Dengue emerged as a public health burden in Southeast Asia during and following the Second World War and has become increasingly important, with progressively longer and more frequent cyclical epidemics of dengue fever/dengue hemorrhagic fever. Despite this trend, surveillance for this vector-borne viral disease remains largely passive in most Southeast Asian countries, without adequate laboratory support. We review here the factors that may have contributed to the changing epidemiology of dengue in Southeast Asia as well as challenges of disease prevention. We also discuss a regional approach to active dengue virus surveillance, focusing on urban areas where the viruses are maintained, which may be a solution to limited financial resources since most of the countries in the region have developing economies. A regional approach would also result in a greater likelihood of success in disease prevention since the large volume of human travel is a major factor contributing to the geographical spread of dengue viruses.
"The mosquito vector has an anthrophilic nature, wherein its reproductive development is achieved in sustaining a human blood meal. According Gubler and Ooi (2008), an increase in population has an inevitable effect on the citizens that may lead to an increase in the need of good housing, clean water, sewage and waste management creating ideal conditions for the vector. The impact of economic expansion and urbanization indicates increased movement of people in between cities and regions (Gubler, 1997). "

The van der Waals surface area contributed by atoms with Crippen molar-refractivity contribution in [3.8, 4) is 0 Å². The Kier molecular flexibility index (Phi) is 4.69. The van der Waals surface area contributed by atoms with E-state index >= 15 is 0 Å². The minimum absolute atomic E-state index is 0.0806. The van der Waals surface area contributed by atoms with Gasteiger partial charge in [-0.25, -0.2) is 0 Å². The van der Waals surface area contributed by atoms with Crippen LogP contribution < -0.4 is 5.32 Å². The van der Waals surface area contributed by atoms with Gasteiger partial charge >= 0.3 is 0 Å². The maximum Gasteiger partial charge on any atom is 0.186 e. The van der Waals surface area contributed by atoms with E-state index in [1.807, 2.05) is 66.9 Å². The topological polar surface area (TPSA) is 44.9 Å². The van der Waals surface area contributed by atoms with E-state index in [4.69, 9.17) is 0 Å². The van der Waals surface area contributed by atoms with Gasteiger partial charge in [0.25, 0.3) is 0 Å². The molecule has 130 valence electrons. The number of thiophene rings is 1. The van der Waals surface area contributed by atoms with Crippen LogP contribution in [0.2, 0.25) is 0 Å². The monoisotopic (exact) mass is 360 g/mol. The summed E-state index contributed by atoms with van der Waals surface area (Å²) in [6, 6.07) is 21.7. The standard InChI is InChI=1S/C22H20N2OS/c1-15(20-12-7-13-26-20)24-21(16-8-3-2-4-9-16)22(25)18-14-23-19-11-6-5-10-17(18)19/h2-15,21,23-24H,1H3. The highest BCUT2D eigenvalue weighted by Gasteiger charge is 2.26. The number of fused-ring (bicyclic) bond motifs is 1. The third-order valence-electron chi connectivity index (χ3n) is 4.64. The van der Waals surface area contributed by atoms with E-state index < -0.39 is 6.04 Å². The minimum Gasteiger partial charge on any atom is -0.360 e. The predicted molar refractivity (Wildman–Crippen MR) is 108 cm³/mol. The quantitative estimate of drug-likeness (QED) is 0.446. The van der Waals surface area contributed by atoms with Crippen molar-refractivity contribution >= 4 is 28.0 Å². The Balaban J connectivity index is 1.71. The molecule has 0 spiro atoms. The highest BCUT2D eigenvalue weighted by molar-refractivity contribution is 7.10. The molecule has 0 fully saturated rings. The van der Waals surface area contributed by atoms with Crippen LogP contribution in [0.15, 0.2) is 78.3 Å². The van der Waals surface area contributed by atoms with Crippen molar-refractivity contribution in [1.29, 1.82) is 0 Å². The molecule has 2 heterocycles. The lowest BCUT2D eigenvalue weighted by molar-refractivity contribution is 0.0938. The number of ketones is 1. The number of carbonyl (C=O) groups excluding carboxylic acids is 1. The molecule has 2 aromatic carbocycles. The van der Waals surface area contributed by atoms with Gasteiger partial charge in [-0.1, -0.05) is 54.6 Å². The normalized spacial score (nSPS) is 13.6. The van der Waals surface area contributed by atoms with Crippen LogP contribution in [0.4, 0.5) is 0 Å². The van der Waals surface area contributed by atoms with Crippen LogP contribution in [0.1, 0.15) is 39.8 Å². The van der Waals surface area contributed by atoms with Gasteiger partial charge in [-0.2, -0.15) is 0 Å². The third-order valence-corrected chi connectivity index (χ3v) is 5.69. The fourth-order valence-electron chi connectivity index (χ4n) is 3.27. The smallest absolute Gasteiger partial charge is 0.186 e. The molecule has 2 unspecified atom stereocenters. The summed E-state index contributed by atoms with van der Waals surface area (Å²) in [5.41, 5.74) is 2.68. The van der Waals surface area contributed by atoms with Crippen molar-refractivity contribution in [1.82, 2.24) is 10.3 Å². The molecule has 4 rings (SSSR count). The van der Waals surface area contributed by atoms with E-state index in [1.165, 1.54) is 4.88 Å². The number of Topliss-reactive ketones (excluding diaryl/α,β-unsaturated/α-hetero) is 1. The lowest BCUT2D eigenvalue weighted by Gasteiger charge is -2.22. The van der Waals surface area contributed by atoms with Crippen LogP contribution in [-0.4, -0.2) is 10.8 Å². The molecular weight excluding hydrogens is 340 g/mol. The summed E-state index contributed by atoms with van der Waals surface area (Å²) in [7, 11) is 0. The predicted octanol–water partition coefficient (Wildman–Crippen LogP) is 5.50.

[Show abstract][Hide abstract] ABSTRACT: Dengue fever is considered as a rapidly emerging arthropod-borne viral disease all over the world especially in the Philippines resulting in severe illness, possibly death, and economic burden to society and disruption of quality of life. In the absence of an available vaccine and specific treatment for use by the general population, dengue prevention is largely focused in controlling its main principal vector, Aedes aegypti and implicated secondary vector, Ae. albopictus. The biology and distribution of these mosquito vectors are greatly affected by several environmental determinants namely; (1) type of household (2) vegetation (3) climatic conditions (4) artificial water-holding containers (5) population density and (6) affected flood prone areas. Here we discuss the roles of each environmental or condition and its impact towards the spread and epidemiology of Dengue in Metro Manila. It also highlights modifiable measures of the environmental determinants that may be utilized in the prevention and control of Dengue.
7th ASEAN Environmental Engineering Conference, Puerto Princesa, Palawan, Philippines; 10/2014
"Infection may be clinically asymptomatic or give rise to an undifferentiated fever, dengue fever (DF), dengue haemorrhagic fever (DHF) or dengue shock syndrome (DSS) . One third of the world population is at risk and with outbreaks occurring in cyclical epidemics in Asia, Sri Lanka is at a greater risk as it is a country naturally endemic to dengue [2–4]. An increasing number of patients whom present with the clinical picture of fever, myalgia and arthralgia, can evolve into dengue hemorrhagic fever with plasma leakage, which if not properly managed could very well progress to worsening organ involvement with dengue shock. "
[Show abstract][Hide abstract] ABSTRACT: Background